Congress leader Rahul Gandhi on Tuesday said Minister of State for Road Transport and Highways VK Singh should be sacked for his comments that India has crossed the Line of Actual Control more times than China, but the government does not publicly announce it.

The former Congress chief asked why a Bharatiya Janata Party minister was helping China make a case against India. “He should’ve been sacked,” Gandhi tweeted. “Not sacking him means insulting every Indian Jawan.”

On Sunday, Singh had also said that India’s border with China had never been demarcated, and that the two countries have differing perceptions about the de facto border. “China had transgressed many times over the years with its own perception of the LAC,” the minister added. “Similarly, none of you come to know how many times we have transgressed as per our perception.”

Reacting to the Union minister’s statement, China had on Tuesday said the comments were an “unwitting confession” by the Indian side. “For a long time, the Indian side has conducted frequent acts of trespass in the border area in an attempt to encroach on China’s territory and constantly created disputes and frictions, which is the root cause of the tensions at the China-India border,” Chinese foreign ministry spokesperson Wang Wenbin said at a press briefing.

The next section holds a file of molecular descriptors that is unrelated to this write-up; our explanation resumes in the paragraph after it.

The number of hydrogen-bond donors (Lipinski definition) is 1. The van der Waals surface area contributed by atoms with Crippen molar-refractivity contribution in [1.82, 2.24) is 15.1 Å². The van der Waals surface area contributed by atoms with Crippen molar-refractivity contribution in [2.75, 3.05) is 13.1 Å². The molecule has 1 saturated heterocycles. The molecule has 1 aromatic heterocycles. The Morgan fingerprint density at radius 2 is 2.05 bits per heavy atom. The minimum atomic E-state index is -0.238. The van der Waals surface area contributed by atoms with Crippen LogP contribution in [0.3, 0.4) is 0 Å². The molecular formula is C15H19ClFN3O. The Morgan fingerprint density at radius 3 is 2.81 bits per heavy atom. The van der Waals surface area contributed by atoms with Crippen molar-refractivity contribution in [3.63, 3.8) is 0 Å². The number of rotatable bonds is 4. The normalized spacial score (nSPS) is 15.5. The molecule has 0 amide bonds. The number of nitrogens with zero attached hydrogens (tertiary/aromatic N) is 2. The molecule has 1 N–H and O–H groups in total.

Wang also urged the Indian government to follow through on the “consensus, agreements and treaties” it reached with China, and uphold peace and stability in the border with “concrete actions”.

India and China went to war in 1962 and have not been able to settle their border dispute since then. Both lay claim to thousands of kilometres of territory in each other’s control. Tensions flared up on June 15 last year, during deadly clashes between Indian and Chinese soldiers in Galwan Valley of Ladakh region. Twenty Indian soldiers were killed. China is believed to also have suffered casualties as well, but has not given any details.

The standoff has persisted with both sides bolstering forces along the border. Both India and China have accused each other of crossing into rival territory and of firing shots for the first time there in 45 years.

Several rounds of diplomatic and military level talks have been held over the past few months to disengage troops, but these have failed to break the deadlock. On February 4, the Centre told the Parliament that China’s attempts to unilaterally change the status quo along the Line of Actual Control had “seriously disturbed” peace and tranquility in the region.